Munich: The Edge of War Parent Guide
The writing is taut, the pacing is crisp, and the tension doesn't let up for a minute in this historical thriller.
Parent Movie Review
In any list of catastrophically misguided utterances, Neville Chamberlain’s “Peace for our time” must rank near the top. Desperate to avoid war with Nazi Germany, the British Prime Minister had flown to Munich to meet with Hitler, sacrificing Czechoslovakian territory to avert a conflict. Returning home to jubilant crowds, Chamberlain brandished a signed non-aggression pact, reassuring the British people that he had achieved “peace with honour…peace for our time.”
Tragically, Hitler cared little for the agreement, describing it as a “scrap of paper”. Within a year, Hitler was on the march, and England was pulled inexorably into the vortex of the Second World War. Chamberlain has since been consigned to the dustbin of history, marked as a dupe or a fool, eclipsed by his legendary successor, Winston Churchill.
Munich: The Edge of War is a period drama set in the momentous days of September 1938. It centers around the fictional character of Hugh Legat (George MacKay), private secretary to Neville Chamberlain (played with weary pragmatism by the great Jeremy Irons). Legat is quietly ambitious, deftly waiting on the Prime Minister and absorbing increasing responsibility. His life turns upside down when MI6 (Britain’s foreign intelligence service) informs him that he must accompany the P.M. to Munich so he can meet with an estranged German friend from his years at Oxford. Paul von Hartmann (Jannis Niewöhner) has a critical document to share with the British and Legat is a natural choice to receive it. Legat, however, is not a natural spy, and as he travels to Germany, he learns just how dangerous Hitler’s Third Reich has become…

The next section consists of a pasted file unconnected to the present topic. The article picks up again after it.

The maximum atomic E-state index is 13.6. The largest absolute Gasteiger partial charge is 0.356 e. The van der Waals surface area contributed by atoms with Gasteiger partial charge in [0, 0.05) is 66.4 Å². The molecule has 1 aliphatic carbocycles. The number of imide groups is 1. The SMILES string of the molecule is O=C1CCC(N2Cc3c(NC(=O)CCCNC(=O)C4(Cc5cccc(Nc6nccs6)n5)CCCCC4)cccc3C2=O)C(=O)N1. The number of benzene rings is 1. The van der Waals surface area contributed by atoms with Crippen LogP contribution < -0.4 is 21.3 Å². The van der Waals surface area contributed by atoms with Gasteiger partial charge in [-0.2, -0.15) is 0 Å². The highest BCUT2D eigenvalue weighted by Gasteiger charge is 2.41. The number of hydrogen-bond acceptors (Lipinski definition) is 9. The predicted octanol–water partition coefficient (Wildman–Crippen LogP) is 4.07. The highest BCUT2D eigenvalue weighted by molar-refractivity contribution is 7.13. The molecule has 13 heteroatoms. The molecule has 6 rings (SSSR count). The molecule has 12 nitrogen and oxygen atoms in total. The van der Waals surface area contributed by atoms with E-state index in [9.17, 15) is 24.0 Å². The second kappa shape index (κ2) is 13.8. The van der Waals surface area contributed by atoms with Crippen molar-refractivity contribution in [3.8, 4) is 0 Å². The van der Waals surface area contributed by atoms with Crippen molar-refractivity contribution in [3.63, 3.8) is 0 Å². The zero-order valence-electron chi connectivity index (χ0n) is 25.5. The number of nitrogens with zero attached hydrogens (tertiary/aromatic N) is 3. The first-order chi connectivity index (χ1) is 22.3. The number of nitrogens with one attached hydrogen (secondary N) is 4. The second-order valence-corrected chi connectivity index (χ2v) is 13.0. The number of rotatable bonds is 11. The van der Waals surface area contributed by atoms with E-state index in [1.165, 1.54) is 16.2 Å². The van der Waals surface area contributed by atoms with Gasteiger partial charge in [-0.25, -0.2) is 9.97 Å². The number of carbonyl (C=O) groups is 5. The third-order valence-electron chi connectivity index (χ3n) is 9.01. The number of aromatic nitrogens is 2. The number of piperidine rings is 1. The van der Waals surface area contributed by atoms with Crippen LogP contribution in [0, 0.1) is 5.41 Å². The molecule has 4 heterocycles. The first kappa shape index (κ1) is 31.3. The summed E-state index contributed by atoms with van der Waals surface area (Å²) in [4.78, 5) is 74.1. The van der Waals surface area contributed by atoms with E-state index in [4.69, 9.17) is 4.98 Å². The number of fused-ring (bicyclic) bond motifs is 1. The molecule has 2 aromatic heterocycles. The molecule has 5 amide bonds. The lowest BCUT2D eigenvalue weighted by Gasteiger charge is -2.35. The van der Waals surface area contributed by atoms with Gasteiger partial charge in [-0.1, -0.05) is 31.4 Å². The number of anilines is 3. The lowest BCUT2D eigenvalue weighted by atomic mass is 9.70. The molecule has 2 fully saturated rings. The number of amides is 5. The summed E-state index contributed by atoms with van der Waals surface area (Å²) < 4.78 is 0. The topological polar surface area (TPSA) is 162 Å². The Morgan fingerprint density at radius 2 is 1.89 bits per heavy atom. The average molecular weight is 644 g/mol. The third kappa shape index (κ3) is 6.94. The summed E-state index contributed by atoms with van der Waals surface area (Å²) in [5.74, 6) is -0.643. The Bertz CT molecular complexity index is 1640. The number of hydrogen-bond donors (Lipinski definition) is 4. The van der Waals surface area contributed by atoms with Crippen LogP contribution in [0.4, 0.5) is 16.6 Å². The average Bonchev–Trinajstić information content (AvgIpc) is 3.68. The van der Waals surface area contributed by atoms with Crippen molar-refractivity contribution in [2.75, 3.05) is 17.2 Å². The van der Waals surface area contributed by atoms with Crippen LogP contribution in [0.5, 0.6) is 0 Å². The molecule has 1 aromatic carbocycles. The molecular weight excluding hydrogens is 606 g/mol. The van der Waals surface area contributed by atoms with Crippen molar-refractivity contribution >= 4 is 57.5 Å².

This film is a reminder that no one does period drama better than the Brits. The writing is taut, the pacing crisp, and the tension doesn’t let up for a minute, but it’s the casting that really shines. The UK’s acting bench is breathtakingly deep and this film’s talent doesn’t stop with Irons and MacKay. With secondary roles being filled by Alex Jennings, Nicholas Farrell, and Mark Lewis Jones, this production has a superfluity of talent. If you love historical films or spy movies or solid dramas, this is as good a choice as you’re going to find. And having it streaming for free on Netflix mere weeks after its theatrical release makes it an irresistible choice.
The only downside here comes with some negative content. Surprisingly there is very little on-screen violence and no sex aside from brief kissing. There is an extended scene of a university party involving excessive alcohol consumption, which is treated lightheartedly and results in significant intoxication. There is also some profanity, including two sexual expletives.
Content issues aside, Munich: The Edge of War, is a great choice for adults and mature teens who want a film that gives them something to think about. In particular, it brings Chamberlain’s legacy into sharp focus, and will likely spark heated debates after the movie about how this doomed Prime Minister should be assessed. Even viewers who aren’t history buffs will find the movie fast paced enough to keep them on the edge of their seats.Directed by Christian Schwochow. Starring Jeremy Irons, Jessica Brown Findlay, George MacKay. Running time: 123 minutes. Theatrical release December 31, 2021. Updated December 31, 2021